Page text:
IF he wished he could have led a comfortable life running his family's business, but how could Lala Lajpat Rai allow himself the luxuries of life while millions of his countrymen suffered? When the Simon Commission was in India in 1928, he opposed it in the Central Assembly. He took active part in the demonstration, against it and was mercilessly beaten up by the police. As he lay in a pool of blood he uttered the prophetic words: "Every blow that is raised today is a nail in the coffin of the British Raj." He died on November 17, 1928.
Paying him a tribute Gandhi said: 'His patriotism was no narrow creed. He loved the world. His nationalism was internationalism. His activities were multifarious.... Like many of us, he became a politician because his zeal for social reform demanded participation in politics.'
Lala Lajpat Rai started his practice in 1895 at the district court of Hisar, and proved to be very successful. He devoted his time and financial resources to social service, to the Arya Samaj in order to reform Hinduism, and to setting up schools and colleges. He was instrumental in founding the DAV College, Punjab National Bank, and Laxmi Insurance Company. He also built orphanages and Homes for widows. When India was hit with a severe famine in 1897, he organised relief work.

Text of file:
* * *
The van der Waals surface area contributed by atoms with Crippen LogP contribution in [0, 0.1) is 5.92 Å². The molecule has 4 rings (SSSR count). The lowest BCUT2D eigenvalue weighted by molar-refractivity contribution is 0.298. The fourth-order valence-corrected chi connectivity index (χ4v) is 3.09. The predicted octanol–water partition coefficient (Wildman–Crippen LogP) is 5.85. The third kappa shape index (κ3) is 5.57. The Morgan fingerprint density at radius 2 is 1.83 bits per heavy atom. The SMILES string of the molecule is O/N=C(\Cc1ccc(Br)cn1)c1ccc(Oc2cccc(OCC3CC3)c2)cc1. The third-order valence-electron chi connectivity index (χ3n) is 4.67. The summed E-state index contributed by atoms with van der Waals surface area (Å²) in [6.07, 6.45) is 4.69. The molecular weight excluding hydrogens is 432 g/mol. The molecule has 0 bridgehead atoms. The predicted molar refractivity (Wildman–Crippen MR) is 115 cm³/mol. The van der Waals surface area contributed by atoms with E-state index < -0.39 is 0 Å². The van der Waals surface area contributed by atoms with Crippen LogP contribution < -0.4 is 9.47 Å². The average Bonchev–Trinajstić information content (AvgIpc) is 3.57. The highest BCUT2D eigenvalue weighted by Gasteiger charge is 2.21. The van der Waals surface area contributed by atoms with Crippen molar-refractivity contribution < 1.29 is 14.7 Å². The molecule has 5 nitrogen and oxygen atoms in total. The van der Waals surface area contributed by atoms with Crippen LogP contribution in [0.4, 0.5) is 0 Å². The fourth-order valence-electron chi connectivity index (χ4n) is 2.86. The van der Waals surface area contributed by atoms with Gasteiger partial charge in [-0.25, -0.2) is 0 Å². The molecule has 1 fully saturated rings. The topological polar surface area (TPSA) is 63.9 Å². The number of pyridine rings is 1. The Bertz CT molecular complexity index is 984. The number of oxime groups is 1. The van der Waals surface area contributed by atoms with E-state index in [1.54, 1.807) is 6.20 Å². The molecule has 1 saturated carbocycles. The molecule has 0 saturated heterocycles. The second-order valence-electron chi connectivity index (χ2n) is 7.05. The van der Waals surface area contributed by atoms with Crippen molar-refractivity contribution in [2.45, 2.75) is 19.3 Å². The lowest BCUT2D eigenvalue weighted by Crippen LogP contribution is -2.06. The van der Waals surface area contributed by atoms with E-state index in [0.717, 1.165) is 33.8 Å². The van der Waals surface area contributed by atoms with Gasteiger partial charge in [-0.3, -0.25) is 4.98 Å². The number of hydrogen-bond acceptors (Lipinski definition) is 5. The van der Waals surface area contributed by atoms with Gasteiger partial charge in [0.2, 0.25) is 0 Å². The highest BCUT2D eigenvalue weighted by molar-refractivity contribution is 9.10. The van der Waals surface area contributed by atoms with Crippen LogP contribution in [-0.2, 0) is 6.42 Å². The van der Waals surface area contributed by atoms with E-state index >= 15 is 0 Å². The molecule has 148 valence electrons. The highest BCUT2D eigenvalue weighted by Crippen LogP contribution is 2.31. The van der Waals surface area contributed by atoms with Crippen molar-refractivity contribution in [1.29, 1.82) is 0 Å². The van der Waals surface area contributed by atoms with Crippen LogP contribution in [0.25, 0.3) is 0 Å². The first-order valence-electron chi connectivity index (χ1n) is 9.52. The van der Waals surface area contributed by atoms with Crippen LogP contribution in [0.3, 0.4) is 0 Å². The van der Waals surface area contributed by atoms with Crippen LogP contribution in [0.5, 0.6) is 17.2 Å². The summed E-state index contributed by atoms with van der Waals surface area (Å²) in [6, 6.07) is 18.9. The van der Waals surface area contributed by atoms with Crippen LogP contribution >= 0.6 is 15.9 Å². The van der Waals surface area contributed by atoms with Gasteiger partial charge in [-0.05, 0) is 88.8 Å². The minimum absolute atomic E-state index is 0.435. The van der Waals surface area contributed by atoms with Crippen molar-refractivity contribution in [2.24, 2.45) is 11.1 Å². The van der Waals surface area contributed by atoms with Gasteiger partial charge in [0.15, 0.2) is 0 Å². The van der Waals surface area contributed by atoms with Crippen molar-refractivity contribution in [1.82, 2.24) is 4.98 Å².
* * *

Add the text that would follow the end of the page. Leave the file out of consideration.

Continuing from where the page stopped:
In 1904 he, along with Lala Jaswant Rai, launched a newspaper called Punjabee.In the Banaras session of the Congress, 1905, it was decided to send a delegation of two persons to England in view of the impending elect ions in Britain, to present to British electorate and political leaders the problems the Indians; Lala Lajpat Rai and Gokhale were the delegates chosen. Once in England, they addressed as many as forty meetings in a single month. From there they went to the US where they studied the working of educational institutions. After his return in 1907, Lalaji was arrested for his outspoken views against the government, and was sent to Mandalay Fort in Burma. This made him even more popular.
Gandhi's methods had no appeal for Lalaji. In the elections to the Central Assembly, he drifted away from the Congress and joined hands with Malaviya, Dr Moonje Kelkar, and Jayakar, and formed the Nationalist Party.
Since the British Government was spreading false stories about the Nationalist movement abroad, he went to England in 1914 to counter the propaganda. After two or three months the First World War broke out, so he went to the US, and stayed there for the next five years because he was not allowed to return to India. There he wrote Young India, and after the war he returned to Lahore. 'Not only struggle, but vigorous struggle is the law of progress,' he used to say. And struggle he did all his life to achieve his goal of freedom.